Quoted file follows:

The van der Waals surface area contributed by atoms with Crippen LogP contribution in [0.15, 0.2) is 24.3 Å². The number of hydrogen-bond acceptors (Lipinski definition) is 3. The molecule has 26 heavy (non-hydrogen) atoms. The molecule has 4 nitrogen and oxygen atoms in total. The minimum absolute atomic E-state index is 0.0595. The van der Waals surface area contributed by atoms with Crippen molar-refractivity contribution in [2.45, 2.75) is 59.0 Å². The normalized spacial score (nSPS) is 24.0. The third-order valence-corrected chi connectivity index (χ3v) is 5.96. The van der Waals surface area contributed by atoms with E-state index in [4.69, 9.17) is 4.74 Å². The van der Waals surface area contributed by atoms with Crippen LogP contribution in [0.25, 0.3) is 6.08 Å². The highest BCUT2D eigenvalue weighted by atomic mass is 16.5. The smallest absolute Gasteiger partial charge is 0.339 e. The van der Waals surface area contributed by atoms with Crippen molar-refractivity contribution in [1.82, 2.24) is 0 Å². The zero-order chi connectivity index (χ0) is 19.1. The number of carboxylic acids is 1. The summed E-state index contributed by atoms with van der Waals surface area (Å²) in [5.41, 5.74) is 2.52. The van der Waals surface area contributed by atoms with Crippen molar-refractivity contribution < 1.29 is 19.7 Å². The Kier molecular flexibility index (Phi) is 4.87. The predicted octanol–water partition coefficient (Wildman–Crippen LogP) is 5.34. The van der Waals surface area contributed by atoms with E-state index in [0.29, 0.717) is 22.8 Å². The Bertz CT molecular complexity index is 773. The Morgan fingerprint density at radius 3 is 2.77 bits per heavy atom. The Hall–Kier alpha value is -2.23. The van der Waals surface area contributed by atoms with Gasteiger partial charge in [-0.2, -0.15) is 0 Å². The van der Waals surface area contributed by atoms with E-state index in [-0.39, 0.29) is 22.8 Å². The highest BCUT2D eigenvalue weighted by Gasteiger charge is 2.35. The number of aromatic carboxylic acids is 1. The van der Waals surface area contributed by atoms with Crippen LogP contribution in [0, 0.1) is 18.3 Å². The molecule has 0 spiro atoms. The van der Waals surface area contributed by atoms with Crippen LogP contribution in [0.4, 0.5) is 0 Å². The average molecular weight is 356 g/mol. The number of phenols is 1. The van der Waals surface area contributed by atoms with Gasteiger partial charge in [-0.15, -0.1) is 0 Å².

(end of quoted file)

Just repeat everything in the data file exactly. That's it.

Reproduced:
The van der Waals surface area contributed by atoms with Crippen LogP contribution in [0.15, 0.2) is 24.3 Å². The number of hydrogen-bond acceptors (Lipinski definition) is 3. The molecule has 26 heavy (non-hydrogen) atoms. The molecule has 4 nitrogen and oxygen atoms in total. The minimum absolute atomic E-state index is 0.0595. The van der Waals surface area contributed by atoms with Crippen molar-refractivity contribution in [2.45, 2.75) is 59.0 Å². The normalized spacial score (nSPS) is 24.0. The third-order valence-corrected chi connectivity index (χ3v) is 5.96. The van der Waals surface area contributed by atoms with E-state index in [4.69, 9.17) is 4.74 Å². The van der Waals surface area contributed by atoms with Crippen LogP contribution in [0.25, 0.3) is 6.08 Å². The highest BCUT2D eigenvalue weighted by atomic mass is 16.5. The smallest absolute Gasteiger partial charge is 0.339 e. The van der Waals surface area contributed by atoms with Crippen molar-refractivity contribution in [1.82, 2.24) is 0 Å². The zero-order chi connectivity index (χ0) is 19.1. The number of carboxylic acids is 1. The summed E-state index contributed by atoms with van der Waals surface area (Å²) in [5.41, 5.74) is 2.52. The van der Waals surface area contributed by atoms with Crippen molar-refractivity contribution < 1.29 is 19.7 Å². The Kier molecular flexibility index (Phi) is 4.87. The predicted octanol–water partition coefficient (Wildman–Crippen LogP) is 5.34. The van der Waals surface area contributed by atoms with E-state index in [0.29, 0.717) is 22.8 Å². The Bertz CT molecular complexity index is 773. The Morgan fingerprint density at radius 3 is 2.77 bits per heavy atom. The Hall–Kier alpha value is -2.23. The van der Waals surface area contributed by atoms with Gasteiger partial charge in [-0.2, -0.15) is 0 Å². The van der Waals surface area contributed by atoms with E-state index in [-0.39, 0.29) is 22.8 Å². The highest BCUT2D eigenvalue weighted by Gasteiger charge is 2.35. The number of aromatic carboxylic acids is 1. The van der Waals surface area contributed by atoms with Crippen LogP contribution in [0, 0.1) is 18.3 Å². The molecule has 0 spiro atoms. The van der Waals surface area contributed by atoms with Crippen LogP contribution in [0.4, 0.5) is 0 Å². The average molecular weight is 356 g/mol. The number of phenols is 1. The van der Waals surface area contributed by atoms with Gasteiger partial charge in [-0.15, -0.1) is 0 Å².